Old English Name

 Suggested Meaning of Old English Name

Modern Equivalent

[Æftera]-Geol-monaþ  ‘After-Yule-month’ (second passing / changing month) January
Sol-monaþ  ‘[Returning] Sun-month’; also called ‘ Flat Cakes’ Month’ February
Hreð-monaþ  ‘month of Hreða’ (‘glory-goddess’) March
Eostur-monaþ  ‘month of the Eostre [Easter]’ (goddess of  ‘the radiant dawn’) April
Ðrimilce-monaþ  ‘month of Three milkings’ (cows milked three times a day) May
[Ærra]-Liða-monaþ  ‘First Travelling month’ (‘líðian’, to travel, sail, glide) June
[Æftera]-Liða-monaþ  ‘Second Travelling month’ (some years had three) July
Weod-monaþ  ‘Weed-month’ (still a problem) August
Halig-monaþ  ‘Holy month’ (Harvest Month) September
Winter-fylleð  ‘Winter full moon month’ (hunters’ moon: first full moon of Autumn) October
Blot-monaþ  ‘Blood (sacrifice) month’ (surplus livestock killed off before winter) November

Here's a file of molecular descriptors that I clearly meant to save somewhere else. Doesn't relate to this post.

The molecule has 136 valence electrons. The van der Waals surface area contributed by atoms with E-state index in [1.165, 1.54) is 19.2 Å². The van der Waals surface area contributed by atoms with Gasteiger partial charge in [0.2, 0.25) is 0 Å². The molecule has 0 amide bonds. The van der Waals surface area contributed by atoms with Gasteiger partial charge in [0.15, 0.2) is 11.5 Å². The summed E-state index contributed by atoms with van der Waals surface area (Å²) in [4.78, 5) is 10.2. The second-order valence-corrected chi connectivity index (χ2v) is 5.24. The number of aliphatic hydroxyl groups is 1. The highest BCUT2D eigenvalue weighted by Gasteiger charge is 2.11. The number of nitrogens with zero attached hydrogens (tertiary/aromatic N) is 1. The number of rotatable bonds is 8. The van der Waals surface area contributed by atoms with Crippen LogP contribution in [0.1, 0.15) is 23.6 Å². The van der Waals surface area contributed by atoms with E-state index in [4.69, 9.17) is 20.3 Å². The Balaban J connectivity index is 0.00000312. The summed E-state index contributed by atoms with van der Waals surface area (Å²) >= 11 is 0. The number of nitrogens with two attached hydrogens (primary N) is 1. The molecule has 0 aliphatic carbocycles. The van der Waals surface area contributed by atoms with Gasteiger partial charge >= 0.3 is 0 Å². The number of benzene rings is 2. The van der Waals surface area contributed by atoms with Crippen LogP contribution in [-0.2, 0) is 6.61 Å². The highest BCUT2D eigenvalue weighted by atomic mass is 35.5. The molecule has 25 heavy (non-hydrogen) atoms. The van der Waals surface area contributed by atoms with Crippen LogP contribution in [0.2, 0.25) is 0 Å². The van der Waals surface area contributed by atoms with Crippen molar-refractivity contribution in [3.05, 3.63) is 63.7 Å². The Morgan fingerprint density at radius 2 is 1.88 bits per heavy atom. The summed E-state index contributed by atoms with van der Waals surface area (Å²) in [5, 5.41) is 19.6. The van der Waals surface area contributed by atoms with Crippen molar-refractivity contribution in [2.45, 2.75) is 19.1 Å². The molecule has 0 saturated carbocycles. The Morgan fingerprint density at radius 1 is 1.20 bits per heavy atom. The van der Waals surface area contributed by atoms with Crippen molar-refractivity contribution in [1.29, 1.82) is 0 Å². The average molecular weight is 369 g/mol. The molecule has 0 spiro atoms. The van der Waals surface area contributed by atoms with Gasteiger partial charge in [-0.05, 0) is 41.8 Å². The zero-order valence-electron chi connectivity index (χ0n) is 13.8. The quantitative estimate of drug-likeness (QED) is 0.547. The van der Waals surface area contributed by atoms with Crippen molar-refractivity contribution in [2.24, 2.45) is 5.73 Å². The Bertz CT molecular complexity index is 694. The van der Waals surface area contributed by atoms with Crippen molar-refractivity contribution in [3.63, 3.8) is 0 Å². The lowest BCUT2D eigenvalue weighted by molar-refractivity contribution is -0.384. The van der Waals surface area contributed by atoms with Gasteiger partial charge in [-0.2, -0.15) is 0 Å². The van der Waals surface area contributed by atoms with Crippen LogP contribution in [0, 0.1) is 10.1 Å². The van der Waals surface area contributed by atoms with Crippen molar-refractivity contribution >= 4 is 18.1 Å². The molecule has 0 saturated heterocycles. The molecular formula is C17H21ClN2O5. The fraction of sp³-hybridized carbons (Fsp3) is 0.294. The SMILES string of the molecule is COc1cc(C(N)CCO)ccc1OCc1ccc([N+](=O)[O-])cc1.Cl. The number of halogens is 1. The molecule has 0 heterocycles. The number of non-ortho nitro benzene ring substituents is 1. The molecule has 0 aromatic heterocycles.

[Ærra]-Geol-monaþ  ‘Before-Yule-month’ (first passing / changing / month)  December
Modra-niht  ‘Mothers’ Night’ (longest night: birth of the new solar year) Christmas

This calendar is largely based on information supplied yet again by dear old Bede.  In his scientific treatise On Chronology, written in the early eighth century, he provides us with the names of the pre-Christian Old English months of the year [ch.15].

© Copyright Dr Sam Newton, Blotmonaþ AD 2000

Further Reading

Kenneth Harrison, The Framework of Anglo-Saxon History to AD900 (Cambridge 1976), especially pp.1-14.
C.W.Jones (ed.), Bedae Opera de Temporibus (Cambridge, Mass. 1943).
A.L.Meaney, “Bede and Anglo-Saxon Paganism”, Parergon ns 3 (1985), pp.1-29, especially pp.2-8.

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